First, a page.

December 16 – Friendship. How has a friend changed you or your perspective on the world this year? Was this change gradual, or a sudden burst?
Let’s talk about planning our 20th anniversary party.
Yes. Let’s talk about it.
My best friend and I have come through a great deal over the last 12 months or so. Our relationship has transitioned quite a bit since she married the love of her life three years ago and since I got divorced — where our lives used to be very emotionally parallel, our lives are now quite different.
On my wedding day (when I was very young!), she looked at me and said, “We can leave, you know.”
On her wedding day (when I was slightly less young), it was such a stunningly emotional day that I can’t even remember a thing I said to her.
We never disagreed before. And then I split from my husband, and she became a part of a significant twosome that did not include me, and my career took one turn, and her career took another.
So twenty years.
The last few years have been challenging, marked by an epic disagreement on Long Island in the Summer of 2009, which we tried to resolve by climbing Half Dome a few weeks later, and traveling to Denmark a few months after that. Silly girls, we didn’t know that the only thing that heals those kinds of tensions is just plain, old-fashioned time.
How can you relate to the woman you’ve always turned to when she’s maturing beautifully in her marriage, and your marriage has just ended?
How, in the midst of such change, do you relate to the woman who you’ve always been so in-sync with that, the night her house burned down on the west coast, you woke up screaming, throwing the bedclothes off of you, and shouting, “Something’s happened to Shay!” and your then-husband assured you that everything was fine, it was just a bad dream, until your phone rang in the morning telling you that in the night there had been a fire.
Divorce is a little bit contagious, everyone knows. There’s a of taint; a bit of stigma. My family is very traditional; my friends are all married — most with children. Being a divorcee is like being a leper, it seems. It is anathema in my universe to be single; let alone to be divorced. Personally, I don’t mind being single, at all. But to be divorced is a horse of a different color.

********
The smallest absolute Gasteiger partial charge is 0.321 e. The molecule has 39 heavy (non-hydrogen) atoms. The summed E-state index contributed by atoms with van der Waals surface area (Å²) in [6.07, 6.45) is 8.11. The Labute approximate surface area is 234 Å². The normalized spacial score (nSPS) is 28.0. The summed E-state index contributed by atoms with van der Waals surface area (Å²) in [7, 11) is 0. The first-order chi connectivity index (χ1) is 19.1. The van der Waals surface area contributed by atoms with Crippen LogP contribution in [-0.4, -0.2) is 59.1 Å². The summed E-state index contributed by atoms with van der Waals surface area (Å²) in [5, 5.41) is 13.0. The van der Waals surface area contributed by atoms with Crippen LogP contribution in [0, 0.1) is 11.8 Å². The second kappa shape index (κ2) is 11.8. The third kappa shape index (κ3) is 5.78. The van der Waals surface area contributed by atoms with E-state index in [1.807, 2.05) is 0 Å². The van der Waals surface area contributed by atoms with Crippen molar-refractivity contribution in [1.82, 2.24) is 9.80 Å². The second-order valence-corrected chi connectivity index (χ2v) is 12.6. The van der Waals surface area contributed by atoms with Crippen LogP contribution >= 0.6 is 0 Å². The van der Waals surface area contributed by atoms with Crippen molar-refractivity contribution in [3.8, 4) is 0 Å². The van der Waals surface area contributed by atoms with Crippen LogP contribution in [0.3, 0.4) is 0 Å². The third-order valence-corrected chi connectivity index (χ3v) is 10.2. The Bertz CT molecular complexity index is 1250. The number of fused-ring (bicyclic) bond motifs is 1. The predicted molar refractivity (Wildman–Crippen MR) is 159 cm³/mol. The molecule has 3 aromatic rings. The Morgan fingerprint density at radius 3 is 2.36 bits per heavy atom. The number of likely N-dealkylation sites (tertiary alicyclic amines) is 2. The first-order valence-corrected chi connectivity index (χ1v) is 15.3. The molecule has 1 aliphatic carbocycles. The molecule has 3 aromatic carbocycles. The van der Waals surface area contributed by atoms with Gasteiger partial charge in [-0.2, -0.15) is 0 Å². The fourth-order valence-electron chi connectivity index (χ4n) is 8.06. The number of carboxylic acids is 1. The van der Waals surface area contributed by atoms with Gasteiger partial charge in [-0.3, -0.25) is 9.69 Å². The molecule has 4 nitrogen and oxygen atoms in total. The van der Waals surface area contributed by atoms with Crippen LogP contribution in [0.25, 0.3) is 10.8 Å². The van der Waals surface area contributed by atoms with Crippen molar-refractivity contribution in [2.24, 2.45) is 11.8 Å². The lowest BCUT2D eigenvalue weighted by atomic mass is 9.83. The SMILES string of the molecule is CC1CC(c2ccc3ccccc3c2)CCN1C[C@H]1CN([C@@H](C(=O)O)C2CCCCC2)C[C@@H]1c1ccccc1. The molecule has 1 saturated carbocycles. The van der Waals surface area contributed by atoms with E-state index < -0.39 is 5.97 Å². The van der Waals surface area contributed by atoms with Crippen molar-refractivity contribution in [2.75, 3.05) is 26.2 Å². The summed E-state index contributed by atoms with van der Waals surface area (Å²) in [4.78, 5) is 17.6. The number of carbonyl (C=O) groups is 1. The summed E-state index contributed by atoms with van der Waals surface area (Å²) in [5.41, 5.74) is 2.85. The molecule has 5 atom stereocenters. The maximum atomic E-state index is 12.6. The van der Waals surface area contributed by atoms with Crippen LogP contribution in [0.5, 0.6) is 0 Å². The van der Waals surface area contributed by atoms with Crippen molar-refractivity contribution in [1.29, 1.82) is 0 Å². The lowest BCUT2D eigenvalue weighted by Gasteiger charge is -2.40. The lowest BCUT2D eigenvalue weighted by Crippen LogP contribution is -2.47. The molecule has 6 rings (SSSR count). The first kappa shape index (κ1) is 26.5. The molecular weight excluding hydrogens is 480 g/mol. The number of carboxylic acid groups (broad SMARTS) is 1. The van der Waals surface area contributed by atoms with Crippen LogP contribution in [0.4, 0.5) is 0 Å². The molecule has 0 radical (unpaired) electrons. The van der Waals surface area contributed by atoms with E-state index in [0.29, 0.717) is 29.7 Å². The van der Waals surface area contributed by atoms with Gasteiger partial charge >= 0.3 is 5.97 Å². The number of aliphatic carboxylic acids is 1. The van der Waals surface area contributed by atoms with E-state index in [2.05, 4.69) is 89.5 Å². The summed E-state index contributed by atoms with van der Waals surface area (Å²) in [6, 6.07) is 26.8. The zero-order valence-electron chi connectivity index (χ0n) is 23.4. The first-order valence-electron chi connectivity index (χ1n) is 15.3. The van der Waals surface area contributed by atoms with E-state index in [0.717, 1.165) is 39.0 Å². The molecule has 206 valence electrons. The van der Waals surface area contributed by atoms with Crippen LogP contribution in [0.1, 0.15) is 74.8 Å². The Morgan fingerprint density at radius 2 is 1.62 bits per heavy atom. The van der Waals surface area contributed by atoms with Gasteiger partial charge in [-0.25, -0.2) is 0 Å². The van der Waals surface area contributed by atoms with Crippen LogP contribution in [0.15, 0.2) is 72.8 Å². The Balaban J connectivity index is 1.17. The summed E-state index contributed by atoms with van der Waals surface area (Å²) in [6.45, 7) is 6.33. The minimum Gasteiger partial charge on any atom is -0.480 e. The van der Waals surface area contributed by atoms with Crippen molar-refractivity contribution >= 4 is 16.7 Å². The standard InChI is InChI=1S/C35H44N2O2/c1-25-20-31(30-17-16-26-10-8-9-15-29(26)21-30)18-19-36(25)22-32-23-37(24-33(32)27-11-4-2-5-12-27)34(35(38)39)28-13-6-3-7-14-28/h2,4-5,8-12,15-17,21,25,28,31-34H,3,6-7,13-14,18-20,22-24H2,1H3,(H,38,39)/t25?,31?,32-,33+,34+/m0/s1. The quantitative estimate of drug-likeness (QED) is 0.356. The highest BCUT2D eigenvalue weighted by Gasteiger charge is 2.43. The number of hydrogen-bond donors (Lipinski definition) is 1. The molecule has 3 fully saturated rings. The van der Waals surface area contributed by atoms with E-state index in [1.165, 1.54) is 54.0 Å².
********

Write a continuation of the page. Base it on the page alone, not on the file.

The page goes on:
So we plodded along through last year, until she said, in January of this year, I’m coming out to help Clementine shop for a bridesmaid dress and I want to stay with you.
Me. Stay with me? You want to see me?
And so it began. The glimmer of hope that things could be normal again — not to go back but to move forward.
So she took a step forward, and then so did I. In the process of our delicate dance, small things would remind me that this thing between us was a thing that was worth fighting for. My marriage had not been elastic enough to contain the heart that had grown within me as my life had changed with all that had happened with my brother, with my family, with my life. But we had stretched to the breaking point and had snapped back in recognizable shape.
Every day, every time we talk, we are growing, changing, learning. We will never be the same as we were when we were little girls — our lives have seen too many grown-up moments now. And though we fancied ourselves very grown-up from quite a young age, there was always something so innocent between us that we had clung to; that we were desperate to keep.
In short order, when we celebrate our twentieth anniversary, it will be a true milestone, not just a check-mark ticking off years of knowing each other. We have earned this; we have fought for this. And this year has taught that fighting for the things worth keeping is not as easy as it seems, but the battle has been infinitely more rewarding than it might appear.